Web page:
Monday, June 17, 2019 Medina 69°


Kent State, Medina County collaborate to expand student mental health services


Students will benefit from mental health services after Kent State University’s College of Public Health received a $375,000 federal grant to be implemented in Medina County’s public schools.

The main goals of the project are to provide mental health awareness trainings to the teachers, administrators and staff at each school, create resource guides and referral mechanisms, and implement campaigns to reduce the mental health stigma.

Phillip Titterington, executive director of the Medina County Alcohol, Drug Addiction and Mental Health Board, said the board is excited to be a partner in this “unique opportunity.”

“(It will) create a countywide approach to identifying and addressing student mental health needs,” he said in a statement. “Collaborations of this magnitude don’t always occur but when they do, great things happen.”

Through a three-year grant from the U.S. Department of Health and Human Services, the Center for Public Policy and Health in the college will partner with the ADAMH board and the seven public school districts in Medina County to improve student mental wellness.

“A priority of the Medina County ADAMH Board is to ensure that youth mental health needs are being addressed,” Titterington said. “Early identification and intervention of mental health concerns are key to decreasing isolation and symptoms such as depression, as well as risk factors such as drug use and involvement in the criminal justice system.

“Bringing Mental Health First Aid to the Medina County schools will give school personnel the tools to not only identify mental health issues in students, but link them with appropriate resources in the community.”

The project, Medina County Aware, or MCA, will be led by Deric Kenne, associate professor, and Kim Laurene, research associate at Kent State University.

“The number of students struggling with mental health issues has been increasing, yet as many as 80 percent of students who need help do not get it,” Kenne said. “In many cases, students who are struggling with their mental health go unnoticed. If untreated, mental health can worsen and can have life-long negative impact.

“This is an opportunity to raise awareness in our schools, reduce the negative stigma associated with mental health disorder and educate school personnel on how to identify, engage and assist students who may be struggling with anxiety, depression or other mental health issues.”

Kenne said the program could have long-range effects for Medina County students.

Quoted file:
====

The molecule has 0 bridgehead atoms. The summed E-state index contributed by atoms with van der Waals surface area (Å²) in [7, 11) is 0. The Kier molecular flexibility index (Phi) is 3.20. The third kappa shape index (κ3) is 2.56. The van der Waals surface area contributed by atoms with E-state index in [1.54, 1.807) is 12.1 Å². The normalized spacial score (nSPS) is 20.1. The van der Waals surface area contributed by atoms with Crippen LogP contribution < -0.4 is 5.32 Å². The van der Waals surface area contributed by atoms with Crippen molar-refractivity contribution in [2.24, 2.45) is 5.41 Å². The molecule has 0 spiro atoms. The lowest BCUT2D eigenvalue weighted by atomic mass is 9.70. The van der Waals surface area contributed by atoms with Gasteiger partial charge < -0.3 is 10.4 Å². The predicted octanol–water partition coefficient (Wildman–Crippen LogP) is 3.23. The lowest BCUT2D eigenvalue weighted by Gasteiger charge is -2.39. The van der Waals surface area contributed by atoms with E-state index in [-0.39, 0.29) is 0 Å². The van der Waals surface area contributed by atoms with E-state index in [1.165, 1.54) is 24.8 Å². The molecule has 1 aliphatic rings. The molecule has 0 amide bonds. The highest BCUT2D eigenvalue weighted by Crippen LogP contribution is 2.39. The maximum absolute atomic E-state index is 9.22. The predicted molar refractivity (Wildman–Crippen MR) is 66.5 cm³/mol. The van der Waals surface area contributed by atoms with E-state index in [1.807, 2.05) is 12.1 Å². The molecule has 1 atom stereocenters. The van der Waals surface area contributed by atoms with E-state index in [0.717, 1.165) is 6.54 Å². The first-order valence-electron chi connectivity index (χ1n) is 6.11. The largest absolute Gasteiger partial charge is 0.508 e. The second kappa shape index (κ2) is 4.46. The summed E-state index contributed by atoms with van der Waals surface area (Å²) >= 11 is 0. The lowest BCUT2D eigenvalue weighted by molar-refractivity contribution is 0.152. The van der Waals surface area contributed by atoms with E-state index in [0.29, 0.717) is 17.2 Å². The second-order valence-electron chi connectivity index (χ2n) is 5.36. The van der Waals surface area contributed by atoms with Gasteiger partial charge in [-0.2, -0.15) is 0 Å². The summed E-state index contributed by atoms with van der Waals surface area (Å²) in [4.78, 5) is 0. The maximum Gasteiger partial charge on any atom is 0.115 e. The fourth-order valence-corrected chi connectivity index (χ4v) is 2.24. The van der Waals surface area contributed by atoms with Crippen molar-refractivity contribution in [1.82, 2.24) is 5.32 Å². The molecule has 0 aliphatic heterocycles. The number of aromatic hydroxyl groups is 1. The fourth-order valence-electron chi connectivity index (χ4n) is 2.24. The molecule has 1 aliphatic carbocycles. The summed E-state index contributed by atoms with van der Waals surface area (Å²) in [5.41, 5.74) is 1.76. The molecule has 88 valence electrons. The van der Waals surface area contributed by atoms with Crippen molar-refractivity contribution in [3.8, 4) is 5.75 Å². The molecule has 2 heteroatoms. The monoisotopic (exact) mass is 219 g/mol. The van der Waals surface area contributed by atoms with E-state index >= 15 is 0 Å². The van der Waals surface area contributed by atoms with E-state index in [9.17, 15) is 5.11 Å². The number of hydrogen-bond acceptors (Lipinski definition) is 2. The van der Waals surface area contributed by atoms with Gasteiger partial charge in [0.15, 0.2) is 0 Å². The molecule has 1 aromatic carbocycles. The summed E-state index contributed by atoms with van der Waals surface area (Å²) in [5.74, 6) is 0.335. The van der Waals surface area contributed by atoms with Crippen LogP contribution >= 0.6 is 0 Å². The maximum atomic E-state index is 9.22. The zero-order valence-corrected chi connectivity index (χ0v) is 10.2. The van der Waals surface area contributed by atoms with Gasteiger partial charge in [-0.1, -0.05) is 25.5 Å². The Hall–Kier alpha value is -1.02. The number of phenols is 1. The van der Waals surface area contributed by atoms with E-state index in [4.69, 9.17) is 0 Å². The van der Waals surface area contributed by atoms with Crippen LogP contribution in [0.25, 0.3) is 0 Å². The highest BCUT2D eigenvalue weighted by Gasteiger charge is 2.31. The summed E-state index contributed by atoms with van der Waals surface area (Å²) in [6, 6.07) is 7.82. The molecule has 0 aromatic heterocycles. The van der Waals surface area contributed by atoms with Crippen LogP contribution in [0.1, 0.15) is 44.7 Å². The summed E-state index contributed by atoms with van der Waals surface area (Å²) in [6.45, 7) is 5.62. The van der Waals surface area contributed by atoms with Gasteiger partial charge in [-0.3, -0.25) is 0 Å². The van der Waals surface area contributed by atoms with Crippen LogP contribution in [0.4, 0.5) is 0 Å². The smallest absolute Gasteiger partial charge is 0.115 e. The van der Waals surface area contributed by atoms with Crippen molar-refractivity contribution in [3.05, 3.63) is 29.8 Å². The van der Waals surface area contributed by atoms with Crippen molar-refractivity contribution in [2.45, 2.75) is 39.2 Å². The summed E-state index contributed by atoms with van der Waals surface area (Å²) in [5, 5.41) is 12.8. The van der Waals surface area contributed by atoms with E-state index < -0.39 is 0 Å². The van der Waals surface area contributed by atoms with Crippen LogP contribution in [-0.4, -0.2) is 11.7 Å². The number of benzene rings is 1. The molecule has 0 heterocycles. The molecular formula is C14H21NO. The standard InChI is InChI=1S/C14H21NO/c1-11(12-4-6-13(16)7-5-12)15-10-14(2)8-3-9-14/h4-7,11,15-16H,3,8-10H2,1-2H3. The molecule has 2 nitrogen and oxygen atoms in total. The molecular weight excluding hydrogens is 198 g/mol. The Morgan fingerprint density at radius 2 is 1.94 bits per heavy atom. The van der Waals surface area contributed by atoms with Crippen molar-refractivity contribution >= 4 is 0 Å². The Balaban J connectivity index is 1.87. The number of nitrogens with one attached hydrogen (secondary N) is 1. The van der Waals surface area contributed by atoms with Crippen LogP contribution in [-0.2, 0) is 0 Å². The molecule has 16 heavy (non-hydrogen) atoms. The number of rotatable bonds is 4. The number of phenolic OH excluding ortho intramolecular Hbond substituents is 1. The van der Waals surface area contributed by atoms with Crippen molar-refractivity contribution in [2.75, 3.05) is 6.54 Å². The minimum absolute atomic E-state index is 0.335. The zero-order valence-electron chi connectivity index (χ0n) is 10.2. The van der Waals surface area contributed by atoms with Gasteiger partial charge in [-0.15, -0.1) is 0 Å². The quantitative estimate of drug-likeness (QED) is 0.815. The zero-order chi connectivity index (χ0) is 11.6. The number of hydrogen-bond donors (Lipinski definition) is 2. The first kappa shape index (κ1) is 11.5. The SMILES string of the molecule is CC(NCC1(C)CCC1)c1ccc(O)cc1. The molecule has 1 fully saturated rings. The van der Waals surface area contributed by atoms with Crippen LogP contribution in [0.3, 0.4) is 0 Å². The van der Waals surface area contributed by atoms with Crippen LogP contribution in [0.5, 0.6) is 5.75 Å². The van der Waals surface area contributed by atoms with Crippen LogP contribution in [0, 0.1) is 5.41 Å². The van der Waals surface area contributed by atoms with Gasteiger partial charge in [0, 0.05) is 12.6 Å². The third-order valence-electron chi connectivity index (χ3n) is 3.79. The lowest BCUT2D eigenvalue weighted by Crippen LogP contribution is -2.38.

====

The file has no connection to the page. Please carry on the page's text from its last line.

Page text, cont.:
“We hope that by the end of the three-year initiative, we will have created an open and supportive environment for students in our schools – one that reduces stigma and barriers associated with getting help when needed,” he said.

Schools partnering in the program include Black River, Brunswick, Buckeye, Cloverleaf, Highland, Medina, Medina County Career Center and Wadsworth.

Approximately 35 percent of the teachers, administrators and staff at each school will complete youth mental health first aid training, an eight-hour, nationally recognized evidence-based program for individuals who work with youth 12-18 years of age.

In addition, each school system will designate at least two school personnel to be certified as youth mental health aid instructors, which will allow those school systems to continue the training after funding ends.

School personnel will learn risk factors and warning signs of common mental illnesses, a five-step action plan to engage with and help students, and safe and effective ways to de-escalate crisis situations. Research ( shows that the youth mental health aid training:

  • improves participants’ knowledge of signs and symptoms of risk factors for mental illness and addiction;
  • helps participants identify professional and self-help resources;
  • increases participants’ confidence and likelihood to help someone distressed;
  • improves participants’ mental wellness;
  • reduces social distance.

Project staff, relevant school personnel and the ADAMH Board will meet to review existing data, if available, or develop new behavioral health referral source lists and referral mechanisms that are specific to each school system. Project staff will create a referral guide for each school.

A mental health stigma-reduction and awareness campaign, Hear to Help, will be implemented in each school. Teachers, administrators and other school staff who complete the training receive the Hear to Help logo to display in their classroom or office. The logo allows students to identify safe/supportive school personnel that they can go to for support and assistance.

Services for mental health are needed in the county.

In Wadsworth, school board members created a mental health committee to further examine the mental health needs of their students. From possible drug use to issues of mental health, district officials have said the needs of students outside the classroom continue to grow.

Wadsworth High School Principal Steve Moore previously said that with the other responsibilities that fall on the school’s guidance team, it can be challenging to provide direct and indirect services to students.

“The issues we are dealing with at the high school level and I assume the middle school as well, when an issue happens with a student and there is an immediacy of working with that student, there needs to be a follow-up,” Moore said.

“That follow-up is where we are struggling.”

Contact reporter Bob Finnan at

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